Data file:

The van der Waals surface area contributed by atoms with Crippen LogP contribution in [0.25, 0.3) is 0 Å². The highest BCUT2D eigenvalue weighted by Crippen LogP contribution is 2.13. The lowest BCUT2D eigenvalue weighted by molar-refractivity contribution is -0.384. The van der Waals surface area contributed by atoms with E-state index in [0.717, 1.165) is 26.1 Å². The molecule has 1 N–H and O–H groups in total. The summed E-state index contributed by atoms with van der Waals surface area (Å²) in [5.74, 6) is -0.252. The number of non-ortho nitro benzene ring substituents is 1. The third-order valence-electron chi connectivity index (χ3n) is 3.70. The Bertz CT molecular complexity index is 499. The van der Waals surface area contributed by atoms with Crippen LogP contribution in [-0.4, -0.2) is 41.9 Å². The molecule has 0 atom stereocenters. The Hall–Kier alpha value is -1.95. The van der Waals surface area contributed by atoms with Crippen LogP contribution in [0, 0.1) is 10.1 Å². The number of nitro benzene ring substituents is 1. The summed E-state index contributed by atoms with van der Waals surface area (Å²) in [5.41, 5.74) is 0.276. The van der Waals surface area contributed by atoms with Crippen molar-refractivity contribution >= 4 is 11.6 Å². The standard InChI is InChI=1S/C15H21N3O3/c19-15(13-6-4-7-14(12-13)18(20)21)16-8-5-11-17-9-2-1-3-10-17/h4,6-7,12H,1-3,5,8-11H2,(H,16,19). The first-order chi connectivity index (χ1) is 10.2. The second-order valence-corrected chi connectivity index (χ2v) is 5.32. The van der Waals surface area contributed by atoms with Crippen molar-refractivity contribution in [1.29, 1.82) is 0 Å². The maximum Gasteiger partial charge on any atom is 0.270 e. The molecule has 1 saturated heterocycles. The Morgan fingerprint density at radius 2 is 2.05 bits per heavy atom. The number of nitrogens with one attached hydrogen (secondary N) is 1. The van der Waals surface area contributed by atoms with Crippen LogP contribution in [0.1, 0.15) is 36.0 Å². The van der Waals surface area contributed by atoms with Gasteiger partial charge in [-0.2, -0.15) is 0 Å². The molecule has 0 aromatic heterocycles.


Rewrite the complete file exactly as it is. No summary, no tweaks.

The van der Waals surface area contributed by atoms with Crippen LogP contribution in [0.25, 0.3) is 0 Å². The highest BCUT2D eigenvalue weighted by Crippen LogP contribution is 2.13. The lowest BCUT2D eigenvalue weighted by molar-refractivity contribution is -0.384. The van der Waals surface area contributed by atoms with E-state index in [0.717, 1.165) is 26.1 Å². The molecule has 1 N–H and O–H groups in total. The summed E-state index contributed by atoms with van der Waals surface area (Å²) in [5.74, 6) is -0.252. The number of non-ortho nitro benzene ring substituents is 1. The third-order valence-electron chi connectivity index (χ3n) is 3.70. The Bertz CT molecular complexity index is 499. The van der Waals surface area contributed by atoms with Crippen LogP contribution in [-0.4, -0.2) is 41.9 Å². The molecule has 0 atom stereocenters. The Hall–Kier alpha value is -1.95. The van der Waals surface area contributed by atoms with Crippen LogP contribution in [0, 0.1) is 10.1 Å². The number of nitro benzene ring substituents is 1. The summed E-state index contributed by atoms with van der Waals surface area (Å²) in [5.41, 5.74) is 0.276. The van der Waals surface area contributed by atoms with Crippen molar-refractivity contribution >= 4 is 11.6 Å². The standard InChI is InChI=1S/C15H21N3O3/c19-15(13-6-4-7-14(12-13)18(20)21)16-8-5-11-17-9-2-1-3-10-17/h4,6-7,12H,1-3,5,8-11H2,(H,16,19). The first-order chi connectivity index (χ1) is 10.2. The second-order valence-corrected chi connectivity index (χ2v) is 5.32. The van der Waals surface area contributed by atoms with Crippen molar-refractivity contribution in [1.29, 1.82) is 0 Å². The maximum Gasteiger partial charge on any atom is 0.270 e. The molecule has 1 saturated heterocycles. The Morgan fingerprint density at radius 2 is 2.05 bits per heavy atom. The number of nitrogens with one attached hydrogen (secondary N) is 1. The van der Waals surface area contributed by atoms with Crippen LogP contribution in [0.1, 0.15) is 36.0 Å². The van der Waals surface area contributed by atoms with Gasteiger partial charge in [-0.2, -0.15) is 0 Å². The molecule has 0 aromatic heterocycles.